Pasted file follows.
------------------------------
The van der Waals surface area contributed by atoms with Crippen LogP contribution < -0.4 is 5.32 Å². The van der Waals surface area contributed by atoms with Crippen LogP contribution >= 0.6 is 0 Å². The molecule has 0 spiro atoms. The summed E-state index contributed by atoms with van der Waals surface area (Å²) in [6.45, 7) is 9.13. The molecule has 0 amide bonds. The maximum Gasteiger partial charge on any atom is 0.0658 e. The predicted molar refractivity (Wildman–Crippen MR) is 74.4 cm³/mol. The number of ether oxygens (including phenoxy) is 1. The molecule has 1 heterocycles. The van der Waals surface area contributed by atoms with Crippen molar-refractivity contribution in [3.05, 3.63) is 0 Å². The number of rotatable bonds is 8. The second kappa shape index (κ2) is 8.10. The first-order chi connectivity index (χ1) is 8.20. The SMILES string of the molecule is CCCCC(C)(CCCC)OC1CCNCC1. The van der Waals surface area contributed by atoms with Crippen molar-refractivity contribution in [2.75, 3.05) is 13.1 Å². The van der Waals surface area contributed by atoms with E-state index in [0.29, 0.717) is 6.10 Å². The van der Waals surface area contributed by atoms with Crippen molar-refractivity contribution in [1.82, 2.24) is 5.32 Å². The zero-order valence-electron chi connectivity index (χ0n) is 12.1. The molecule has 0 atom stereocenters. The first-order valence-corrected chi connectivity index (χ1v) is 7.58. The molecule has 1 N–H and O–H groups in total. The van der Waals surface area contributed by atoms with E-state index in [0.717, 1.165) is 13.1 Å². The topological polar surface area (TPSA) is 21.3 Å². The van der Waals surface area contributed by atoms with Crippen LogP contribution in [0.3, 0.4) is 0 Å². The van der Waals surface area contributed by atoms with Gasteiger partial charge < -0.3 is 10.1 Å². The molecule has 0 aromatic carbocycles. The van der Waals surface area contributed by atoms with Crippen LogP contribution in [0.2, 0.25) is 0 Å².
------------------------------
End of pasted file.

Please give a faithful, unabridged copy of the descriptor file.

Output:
The van der Waals surface area contributed by atoms with Crippen LogP contribution < -0.4 is 5.32 Å². The van der Waals surface area contributed by atoms with Crippen LogP contribution >= 0.6 is 0 Å². The molecule has 0 spiro atoms. The summed E-state index contributed by atoms with van der Waals surface area (Å²) in [6.45, 7) is 9.13. The molecule has 0 amide bonds. The maximum Gasteiger partial charge on any atom is 0.0658 e. The predicted molar refractivity (Wildman–Crippen MR) is 74.4 cm³/mol. The number of ether oxygens (including phenoxy) is 1. The molecule has 1 heterocycles. The van der Waals surface area contributed by atoms with Crippen molar-refractivity contribution in [3.05, 3.63) is 0 Å². The number of rotatable bonds is 8. The second kappa shape index (κ2) is 8.10. The first-order chi connectivity index (χ1) is 8.20. The SMILES string of the molecule is CCCCC(C)(CCCC)OC1CCNCC1. The van der Waals surface area contributed by atoms with Crippen molar-refractivity contribution in [2.75, 3.05) is 13.1 Å². The van der Waals surface area contributed by atoms with E-state index in [0.29, 0.717) is 6.10 Å². The van der Waals surface area contributed by atoms with Crippen molar-refractivity contribution in [1.82, 2.24) is 5.32 Å². The zero-order valence-electron chi connectivity index (χ0n) is 12.1. The molecule has 0 atom stereocenters. The first-order valence-corrected chi connectivity index (χ1v) is 7.58. The molecule has 1 N–H and O–H groups in total. The van der Waals surface area contributed by atoms with E-state index in [0.717, 1.165) is 13.1 Å². The topological polar surface area (TPSA) is 21.3 Å². The van der Waals surface area contributed by atoms with Crippen LogP contribution in [0.3, 0.4) is 0 Å². The van der Waals surface area contributed by atoms with Gasteiger partial charge < -0.3 is 10.1 Å². The molecule has 0 aromatic carbocycles. The van der Waals surface area contributed by atoms with Crippen LogP contribution in [0.2, 0.25) is 0 Å².